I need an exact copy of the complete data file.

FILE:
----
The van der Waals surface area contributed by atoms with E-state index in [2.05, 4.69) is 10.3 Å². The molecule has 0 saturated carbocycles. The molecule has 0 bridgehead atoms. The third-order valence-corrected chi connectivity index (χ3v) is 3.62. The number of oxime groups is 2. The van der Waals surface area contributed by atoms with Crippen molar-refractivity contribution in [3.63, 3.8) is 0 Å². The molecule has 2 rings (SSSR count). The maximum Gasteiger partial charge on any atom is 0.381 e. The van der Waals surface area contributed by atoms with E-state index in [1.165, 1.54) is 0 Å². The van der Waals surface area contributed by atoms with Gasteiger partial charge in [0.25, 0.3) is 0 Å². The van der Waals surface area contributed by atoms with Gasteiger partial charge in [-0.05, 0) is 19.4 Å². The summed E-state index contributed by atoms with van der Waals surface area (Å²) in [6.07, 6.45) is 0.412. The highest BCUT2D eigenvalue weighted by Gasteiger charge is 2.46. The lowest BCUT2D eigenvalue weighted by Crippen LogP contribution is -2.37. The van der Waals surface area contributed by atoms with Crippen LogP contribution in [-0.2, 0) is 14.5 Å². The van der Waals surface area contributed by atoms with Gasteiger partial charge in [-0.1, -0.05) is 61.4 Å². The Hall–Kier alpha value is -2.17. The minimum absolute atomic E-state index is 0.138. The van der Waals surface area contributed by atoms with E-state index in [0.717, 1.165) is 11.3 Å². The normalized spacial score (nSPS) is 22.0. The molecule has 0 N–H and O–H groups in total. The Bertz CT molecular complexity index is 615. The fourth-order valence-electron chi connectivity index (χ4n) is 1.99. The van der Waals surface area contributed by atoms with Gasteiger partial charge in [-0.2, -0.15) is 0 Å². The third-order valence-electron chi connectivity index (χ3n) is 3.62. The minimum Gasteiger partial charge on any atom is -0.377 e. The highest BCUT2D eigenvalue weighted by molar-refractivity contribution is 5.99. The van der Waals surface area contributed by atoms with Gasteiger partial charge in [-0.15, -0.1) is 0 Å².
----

The van der Waals surface area contributed by atoms with E-state index in [2.05, 4.69) is 10.3 Å². The molecule has 0 saturated carbocycles. The molecule has 0 bridgehead atoms. The third-order valence-corrected chi connectivity index (χ3v) is 3.62. The number of oxime groups is 2. The van der Waals surface area contributed by atoms with Crippen molar-refractivity contribution in [3.63, 3.8) is 0 Å². The molecule has 2 rings (SSSR count). The maximum Gasteiger partial charge on any atom is 0.381 e. The van der Waals surface area contributed by atoms with E-state index in [1.165, 1.54) is 0 Å². The van der Waals surface area contributed by atoms with Gasteiger partial charge in [0.25, 0.3) is 0 Å². The van der Waals surface area contributed by atoms with Gasteiger partial charge in [-0.05, 0) is 19.4 Å². The summed E-state index contributed by atoms with van der Waals surface area (Å²) in [6.07, 6.45) is 0.412. The highest BCUT2D eigenvalue weighted by Gasteiger charge is 2.46. The lowest BCUT2D eigenvalue weighted by Crippen LogP contribution is -2.37. The van der Waals surface area contributed by atoms with Crippen LogP contribution in [-0.2, 0) is 14.5 Å². The van der Waals surface area contributed by atoms with Gasteiger partial charge in [-0.1, -0.05) is 61.4 Å². The Hall–Kier alpha value is -2.17. The minimum absolute atomic E-state index is 0.138. The van der Waals surface area contributed by atoms with E-state index in [0.717, 1.165) is 11.3 Å². The normalized spacial score (nSPS) is 22.0. The molecule has 0 N–H and O–H groups in total. The Bertz CT molecular complexity index is 615. The fourth-order valence-electron chi connectivity index (χ4n) is 1.99. The van der Waals surface area contributed by atoms with Gasteiger partial charge in [-0.2, -0.15) is 0 Å². The third-order valence-electron chi connectivity index (χ3n) is 3.62. The minimum Gasteiger partial charge on any atom is -0.377 e. The highest BCUT2D eigenvalue weighted by molar-refractivity contribution is 5.99. The van der Waals surface area contributed by atoms with Gasteiger partial charge in [-0.15, -0.1) is 0 Å².